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Blue Moon

The end of July was marked with the spectacle of a blue moon – the unusual occurrence of a second full moon during the month. The last time this happened was in 2012 and the next will be in 2018, so enjoy the moment. Once in a blue moon, as the saying goes. The month end also marked the 4th time this year stocks have posted positive monthly gains. After a nerve wracking June, when many investors were wringing their hands, stocks have turned positive, and everyone can breathe a momentary sigh of relief. Measured by the S&P 500, stock prices for the month are up 2.36%, and 3.59% year to date.

Blue moon, or not, 2015 is proving to be a fickle year in the financial markets. I find it interesting that stocks are the only asset class we work with that is providing a substantive contribution to portfolio returns. Bonds are largely drifting sideways. MLP’s and REIT’s are struggling with the spiraling oil/gas prices and the looming threat of a Federal Reserve interest rate hike.

In support of holding or even moving overweight in stocks – earnings for the 2Q have been robust, with roughly 73% of companies reporting above estimates, according to FactSet Research. Health care and financial stocks have been posting up attractive growth, while energy stocks continue to disappoint. Wall Street analysts were busy revising earnings forecasts downward, and generally dimmed their outlook for the 3Q. In my opinion, this is constructive in a contrarian way. At the point in time when analysts collectively favor stocks, we ought to consider reducing our exposure.

Global issues have been stirring up confusion. The Greece “crisis” was averted at the last minute. The outcome avoided the re-creation of a shelved currency and the potential me-too syndrome for other weaker economies in the Euro-zone. China, the world’s second largest economy, is experiencing some controlled trauma. Stock prices, measured by the FXI (iShares China Large-Cap) are off 20% since mid-April. Not a good thing when the Communist Party/leadership is trying to create a consumer based economy. According to FactSet Research, companies in the S&P 500 in aggregate generate about 9% of sales from the Asia Pacific region, most of which comes from China and Japan. (FactSet Earnings Insight, 7/31/15, p.9). Iran is complex, but one can guess, with a somewhat higher probability, that 1) economic output from Iran will improve with the lifting (partial lifting) of sanctions and 2) their nuclear ambitions will at best be slowed. The other obvious outcome is the return of Iranian oil to the already over-supplied export markets.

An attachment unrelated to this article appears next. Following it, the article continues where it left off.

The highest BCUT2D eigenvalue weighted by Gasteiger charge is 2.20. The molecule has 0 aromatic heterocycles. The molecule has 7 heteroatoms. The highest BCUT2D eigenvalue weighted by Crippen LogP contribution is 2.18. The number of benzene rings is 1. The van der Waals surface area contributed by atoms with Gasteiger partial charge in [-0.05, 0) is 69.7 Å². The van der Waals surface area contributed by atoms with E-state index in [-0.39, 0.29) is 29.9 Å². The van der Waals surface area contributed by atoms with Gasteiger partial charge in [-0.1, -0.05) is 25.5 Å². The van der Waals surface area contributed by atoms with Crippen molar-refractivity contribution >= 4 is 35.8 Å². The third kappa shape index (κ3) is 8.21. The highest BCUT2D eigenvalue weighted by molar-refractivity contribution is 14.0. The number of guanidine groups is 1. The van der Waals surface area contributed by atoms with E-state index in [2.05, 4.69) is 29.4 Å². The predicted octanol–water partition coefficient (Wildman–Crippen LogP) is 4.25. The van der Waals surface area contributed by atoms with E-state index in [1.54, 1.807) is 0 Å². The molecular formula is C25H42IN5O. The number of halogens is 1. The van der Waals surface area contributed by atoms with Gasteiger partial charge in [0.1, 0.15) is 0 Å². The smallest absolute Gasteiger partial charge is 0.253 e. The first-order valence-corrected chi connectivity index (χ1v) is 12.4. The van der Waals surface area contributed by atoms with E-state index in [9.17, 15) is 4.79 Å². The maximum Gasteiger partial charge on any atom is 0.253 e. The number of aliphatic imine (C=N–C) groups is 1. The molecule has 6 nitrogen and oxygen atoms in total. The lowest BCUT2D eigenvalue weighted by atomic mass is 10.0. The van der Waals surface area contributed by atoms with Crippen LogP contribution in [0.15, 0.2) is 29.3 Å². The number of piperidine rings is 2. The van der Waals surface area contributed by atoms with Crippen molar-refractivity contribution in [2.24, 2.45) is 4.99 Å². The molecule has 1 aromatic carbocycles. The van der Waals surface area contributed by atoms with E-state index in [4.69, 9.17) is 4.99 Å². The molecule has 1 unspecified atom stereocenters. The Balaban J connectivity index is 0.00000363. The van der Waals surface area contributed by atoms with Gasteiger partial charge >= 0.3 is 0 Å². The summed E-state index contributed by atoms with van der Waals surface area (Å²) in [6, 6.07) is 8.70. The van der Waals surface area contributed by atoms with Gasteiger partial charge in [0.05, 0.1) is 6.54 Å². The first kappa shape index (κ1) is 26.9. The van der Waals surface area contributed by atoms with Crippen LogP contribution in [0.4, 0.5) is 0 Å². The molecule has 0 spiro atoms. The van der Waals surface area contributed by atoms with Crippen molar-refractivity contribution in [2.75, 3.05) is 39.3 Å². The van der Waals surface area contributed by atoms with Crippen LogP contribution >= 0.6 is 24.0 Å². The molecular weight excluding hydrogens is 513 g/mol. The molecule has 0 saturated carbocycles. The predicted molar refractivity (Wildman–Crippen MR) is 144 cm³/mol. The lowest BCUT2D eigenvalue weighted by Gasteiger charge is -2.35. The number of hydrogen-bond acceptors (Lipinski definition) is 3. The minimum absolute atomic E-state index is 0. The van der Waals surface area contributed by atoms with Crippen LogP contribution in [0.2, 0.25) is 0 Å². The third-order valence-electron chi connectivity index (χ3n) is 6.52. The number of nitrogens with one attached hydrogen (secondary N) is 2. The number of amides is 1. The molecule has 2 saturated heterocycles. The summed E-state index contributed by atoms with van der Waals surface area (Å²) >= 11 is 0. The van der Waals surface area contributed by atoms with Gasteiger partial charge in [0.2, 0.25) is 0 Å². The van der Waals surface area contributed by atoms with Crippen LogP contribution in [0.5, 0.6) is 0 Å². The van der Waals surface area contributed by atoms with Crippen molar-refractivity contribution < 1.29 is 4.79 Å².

The domestic economic growth outlook is so-so at best, modestly supporting recent earnings traction, with hopes pinned on an improved Q4. I continue to favor U.S. companies and in my opinion, we should expect a lower than average return from stocks at this point. I’ve mentioned this in the past. The issue is not so much the market multiple as earnings growth. More and more, revenue growth is stalling out and the potential for continued margin expansion is limited. Dividend growth (as opposed to yield) strategies are often effective. We will investigate options here, though with a rising rate backdrop, growth stocks have stolen the market’s heart and have been the backbone of our returns.

Due to the ongoing uncertainty in the oil patch, we are going to reduce our exposure to energy stocks. The reasoning is simply that the outlook is cloudy, at best. If oil prices are in the current range one year from now, the inevitable dividend and cap ex cuts will have taken their toll on stock prices. I prefer to focus on stocks and sectors where our research is constructive and the stocks have some directionality. This would include health care and financials, and some consumer stocks. In the fixed income area, including municipal and corporate bonds, there is value but expected returns are low. A Fed rate hike is coming, but in my opinion, this will not happen until late 2015 or even 2016 due to the general softness in the economic data. Finally, I think as fixed income surrogates, the MLP’s and REIT’s will rebound. Unlike traditional fixed income they can increase their distributions.

Seasonally, stocks go on vacation too, and euphemistically “move sideways” during the latter part of the summer. In my opinion, some extra cash and some patience at this point will smooth the way. If you would like to review your portfolio or your asset allocation with us, please do not hesitate to reach out – we always look forward to hearing from you.

Bruce Hotaling, CFA

Managing Partner

Disclaimer:
The views and opinions stated herein are those of Bruce Hotaling, are of this date, and are subject to change without notice.   Information contained in this report was received from sources believed to be reliable, but accuracy is not guaranteed.  Investments are subject to market risk, including the possibility of loss of principal.  Past performance does not guarantee future results.  The S & P500 is an unmanaged index of 500 widely held stocks.    Investors cannot invest directly in an index.   The PE ratio (price/earnings) is a common measure of relative stock valuation.

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